• Aaron K

Klaes Ashford: The Perfect Backstory

Hey Reader!

As we wrap up our short series on The Expanse, we've been looking at how to do character backstories well, looking first at characters with good personal backstories, then examples of characters with plot-driven backstories. Today we're wrapping up the series by looking at an elegant, nuanced, fantastic arc that mixes both of these in perfect unison: Klaes Ashford.


Warning: I am an Ashford fanboy, so this post may not be entirely unbiased.


I. Ashford has a Good Backstory

From an overall perspective, Ashford has a good backstory. What did he do in the past for work? We know that (and thus why he is good at specific skills). Do we know where he was born, who his people are, and where his allegiances thus should lie? Yes and it motivates many of his actions in the story. Do we know what events forged him into the man he is in the present? Yes - and they impress us with the weight of his character even though they are presented in passing.


That is the sign of a good character backstory. The best events of his life appear in the story, not in the backstory, and yet the things in his backstory are excellent. And as the character continues to progress, better and better things are drawn out of his backstory to explain why he's acting the way he does in the moment.


We could leave it here and we'd have a good character. But we'll continue on the path to show why he's got the best backstory across all categories, moving next to politics and large-scale backstory elements.


II. Ashford and Belter Politics

Ashford has one distinguishing trait that none of the other characters in this lineup have: age. Ashford has been traveling across the system for decades, and this gives him several things the others don't have. First, he has notoriety: people know him and his ship. This means that when he enters a conflict, what he does matters on a far larger level than any of the other characters we've looked at because his name is known to every veteran spacer and politician.


And Ashford uses his notoriety accordingly. When Earther, Martian, and a Belter ship are all in near proximity, he waits until the right moment to make his broadcast to everyone, and he has the full attention of the sector at that moment. He serves as an obedient first mate for a time because his willingness to obey will inspire other Belters to follow suit. He even hunts down Belters that represent a threat to all worlds even though he knows it's unpopular, because he knows what kind of weight his support would give such men.


Ashford never takes on an overtly political role, but his actions tie him to the bigger plot that the narrator is telling. He plays his part, even though he's not a politician. And he plays it really well, driving the arc forward even though it's not his favorite thing to do.


III. Ashford and Ties that Bind

But Ashford isn't just a Belter pirate/privateer making waves in the intergalactic arena: he also has a family. His past routinely comes up and informs his actions, and it grounds him to specific places and people that he will not abandon. He covers the full range of emotions, at one moment being the stern and strategic commander that we know him to be, and the next we see a father who displays almost grandfatherly traits to others, speaking wisdom into them when they need it.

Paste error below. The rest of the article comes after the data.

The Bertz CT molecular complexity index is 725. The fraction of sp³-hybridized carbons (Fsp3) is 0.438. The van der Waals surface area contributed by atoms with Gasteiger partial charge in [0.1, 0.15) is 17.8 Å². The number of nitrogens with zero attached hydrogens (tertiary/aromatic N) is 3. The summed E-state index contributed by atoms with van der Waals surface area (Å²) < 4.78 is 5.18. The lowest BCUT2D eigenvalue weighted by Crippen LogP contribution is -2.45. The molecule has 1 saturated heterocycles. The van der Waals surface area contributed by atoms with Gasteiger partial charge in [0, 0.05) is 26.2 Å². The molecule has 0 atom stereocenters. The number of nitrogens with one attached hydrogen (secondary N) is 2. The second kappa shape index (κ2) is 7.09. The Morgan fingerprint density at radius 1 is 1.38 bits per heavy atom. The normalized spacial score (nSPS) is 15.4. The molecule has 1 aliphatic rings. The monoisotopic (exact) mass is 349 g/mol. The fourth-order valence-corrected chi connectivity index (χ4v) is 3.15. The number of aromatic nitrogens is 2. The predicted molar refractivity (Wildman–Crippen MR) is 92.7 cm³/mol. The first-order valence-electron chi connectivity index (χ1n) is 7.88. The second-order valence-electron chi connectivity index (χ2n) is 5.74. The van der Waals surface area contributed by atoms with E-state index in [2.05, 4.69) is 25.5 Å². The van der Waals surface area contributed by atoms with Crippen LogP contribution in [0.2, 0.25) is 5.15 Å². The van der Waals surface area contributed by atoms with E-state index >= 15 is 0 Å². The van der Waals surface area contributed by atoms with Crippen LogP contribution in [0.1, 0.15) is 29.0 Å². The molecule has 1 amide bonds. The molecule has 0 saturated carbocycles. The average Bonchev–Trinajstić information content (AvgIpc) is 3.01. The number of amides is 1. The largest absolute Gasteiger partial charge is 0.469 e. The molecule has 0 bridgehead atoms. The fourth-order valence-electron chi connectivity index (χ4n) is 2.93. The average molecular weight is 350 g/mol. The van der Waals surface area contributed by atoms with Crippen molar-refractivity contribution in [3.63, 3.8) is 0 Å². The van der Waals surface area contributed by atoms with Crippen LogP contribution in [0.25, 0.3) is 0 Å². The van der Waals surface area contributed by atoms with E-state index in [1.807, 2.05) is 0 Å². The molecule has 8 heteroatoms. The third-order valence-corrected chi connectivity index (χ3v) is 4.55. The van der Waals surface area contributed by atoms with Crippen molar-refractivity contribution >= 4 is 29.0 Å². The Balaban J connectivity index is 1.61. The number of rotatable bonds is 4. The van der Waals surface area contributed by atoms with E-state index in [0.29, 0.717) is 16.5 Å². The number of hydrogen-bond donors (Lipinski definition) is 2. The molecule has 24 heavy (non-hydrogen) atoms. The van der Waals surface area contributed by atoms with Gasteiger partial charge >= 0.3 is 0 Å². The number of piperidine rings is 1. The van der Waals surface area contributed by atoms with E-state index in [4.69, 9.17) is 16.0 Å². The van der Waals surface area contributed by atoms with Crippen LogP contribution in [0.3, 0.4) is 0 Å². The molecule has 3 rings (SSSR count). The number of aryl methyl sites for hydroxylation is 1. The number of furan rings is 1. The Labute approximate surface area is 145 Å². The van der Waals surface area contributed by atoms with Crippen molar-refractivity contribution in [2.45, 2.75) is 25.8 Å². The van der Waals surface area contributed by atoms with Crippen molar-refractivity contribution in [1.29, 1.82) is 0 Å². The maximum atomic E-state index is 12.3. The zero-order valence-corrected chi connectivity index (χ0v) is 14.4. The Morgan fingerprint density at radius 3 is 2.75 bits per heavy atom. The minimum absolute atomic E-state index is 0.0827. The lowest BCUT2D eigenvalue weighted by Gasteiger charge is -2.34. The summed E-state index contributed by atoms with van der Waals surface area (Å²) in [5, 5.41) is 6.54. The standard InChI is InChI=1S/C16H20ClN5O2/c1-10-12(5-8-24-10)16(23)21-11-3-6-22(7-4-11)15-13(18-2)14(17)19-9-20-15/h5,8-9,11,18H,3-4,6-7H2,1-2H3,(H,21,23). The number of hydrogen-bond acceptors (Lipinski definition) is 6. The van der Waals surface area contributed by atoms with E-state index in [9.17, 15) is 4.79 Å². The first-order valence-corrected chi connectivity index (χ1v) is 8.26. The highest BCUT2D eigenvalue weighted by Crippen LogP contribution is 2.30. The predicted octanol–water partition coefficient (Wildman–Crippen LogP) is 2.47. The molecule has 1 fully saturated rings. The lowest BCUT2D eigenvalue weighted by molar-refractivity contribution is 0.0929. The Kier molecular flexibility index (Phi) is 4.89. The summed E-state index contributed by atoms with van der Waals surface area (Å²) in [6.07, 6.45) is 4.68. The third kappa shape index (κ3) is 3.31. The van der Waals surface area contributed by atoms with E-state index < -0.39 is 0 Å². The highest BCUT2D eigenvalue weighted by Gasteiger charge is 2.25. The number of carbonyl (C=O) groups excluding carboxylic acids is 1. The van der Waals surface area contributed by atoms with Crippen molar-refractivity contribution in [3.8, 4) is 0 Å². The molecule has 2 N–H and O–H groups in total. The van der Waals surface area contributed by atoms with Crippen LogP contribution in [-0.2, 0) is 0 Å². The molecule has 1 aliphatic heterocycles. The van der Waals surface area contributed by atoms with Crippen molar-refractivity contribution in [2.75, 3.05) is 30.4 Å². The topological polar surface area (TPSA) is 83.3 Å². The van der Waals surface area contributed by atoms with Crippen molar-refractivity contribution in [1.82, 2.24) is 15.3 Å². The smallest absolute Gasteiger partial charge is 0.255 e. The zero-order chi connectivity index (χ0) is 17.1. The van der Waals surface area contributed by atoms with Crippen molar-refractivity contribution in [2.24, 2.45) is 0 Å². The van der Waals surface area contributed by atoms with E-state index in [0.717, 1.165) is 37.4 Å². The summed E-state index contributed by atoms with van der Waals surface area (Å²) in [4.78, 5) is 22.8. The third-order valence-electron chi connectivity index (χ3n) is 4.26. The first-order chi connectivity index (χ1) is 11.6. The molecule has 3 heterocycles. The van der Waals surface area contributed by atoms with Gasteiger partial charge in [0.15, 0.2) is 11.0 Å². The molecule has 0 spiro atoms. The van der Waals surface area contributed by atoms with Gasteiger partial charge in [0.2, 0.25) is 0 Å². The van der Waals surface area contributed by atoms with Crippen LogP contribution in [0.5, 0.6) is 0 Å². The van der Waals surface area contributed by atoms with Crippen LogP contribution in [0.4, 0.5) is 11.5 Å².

This is quality backstory right here: it's a deep, three-dimensional character who not only has a family background, but it also forms a strong tie to places and people that can inform his actions in the moment. It's a helpful tool for the narrator, as when new story elements arise, there's the question about how it will affect Klaes Ashford.


And we're still not done yet - one more thing.


IV. Ashford and PC Connections

Ashford has ties to the rest of the main cast. For some he's just a very level-headed Belter who makes good decisions and has some of the best guns in the belt. For some he's a mentor, a patriot, and an inspiration. For others he's just another Joe making it in a harsh universe, and you'll live longer if you don't cross him.


Whatever their connection may be, Ashford has no problems building and growing his connections with the "player characters" of the story. But more than that, he is an initiator of player character connections. He doesn't wait for someone else to open up - he even brings up to Drummer his theory on why he can't mutiny against her. He is more than just a character who is roleplayed well: he brings others out of their shells and helps them to open up and bring things to the table that will add weight to the scene.


Conclusion


And that's what a good character should look like. The character is deep, engaging, consistent, themed for the campaign, and makes the other characters better because they were around him/her. So if you're looking for a model for your character, look at Klaes Ashford. It's a good template.


Until next time,


Aaron